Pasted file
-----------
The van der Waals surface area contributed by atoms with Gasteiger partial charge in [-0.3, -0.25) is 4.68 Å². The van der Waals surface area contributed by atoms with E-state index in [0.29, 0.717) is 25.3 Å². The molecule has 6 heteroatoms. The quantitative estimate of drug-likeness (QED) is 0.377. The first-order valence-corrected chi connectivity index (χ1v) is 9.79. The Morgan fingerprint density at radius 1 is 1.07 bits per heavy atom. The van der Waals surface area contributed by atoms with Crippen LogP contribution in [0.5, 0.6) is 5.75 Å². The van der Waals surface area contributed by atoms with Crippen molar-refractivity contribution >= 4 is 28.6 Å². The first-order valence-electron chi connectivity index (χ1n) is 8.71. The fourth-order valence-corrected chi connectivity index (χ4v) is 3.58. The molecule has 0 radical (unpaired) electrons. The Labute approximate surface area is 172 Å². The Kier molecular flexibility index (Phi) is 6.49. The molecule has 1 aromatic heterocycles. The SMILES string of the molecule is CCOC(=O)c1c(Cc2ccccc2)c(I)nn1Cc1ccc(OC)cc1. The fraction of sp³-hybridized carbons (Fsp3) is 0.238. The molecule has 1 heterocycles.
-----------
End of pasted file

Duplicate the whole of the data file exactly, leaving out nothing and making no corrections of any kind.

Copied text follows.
The van der Waals surface area contributed by atoms with Gasteiger partial charge in [-0.3, -0.25) is 4.68 Å². The van der Waals surface area contributed by atoms with E-state index in [0.29, 0.717) is 25.3 Å². The molecule has 6 heteroatoms. The quantitative estimate of drug-likeness (QED) is 0.377. The first-order valence-corrected chi connectivity index (χ1v) is 9.79. The Morgan fingerprint density at radius 1 is 1.07 bits per heavy atom. The van der Waals surface area contributed by atoms with Crippen LogP contribution in [0.5, 0.6) is 5.75 Å². The van der Waals surface area contributed by atoms with Crippen molar-refractivity contribution >= 4 is 28.6 Å². The first-order valence-electron chi connectivity index (χ1n) is 8.71. The fourth-order valence-corrected chi connectivity index (χ4v) is 3.58. The molecule has 0 radical (unpaired) electrons. The Labute approximate surface area is 172 Å². The Kier molecular flexibility index (Phi) is 6.49. The molecule has 1 aromatic heterocycles. The SMILES string of the molecule is CCOC(=O)c1c(Cc2ccccc2)c(I)nn1Cc1ccc(OC)cc1. The fraction of sp³-hybridized carbons (Fsp3) is 0.238. The molecule has 1 heterocycles.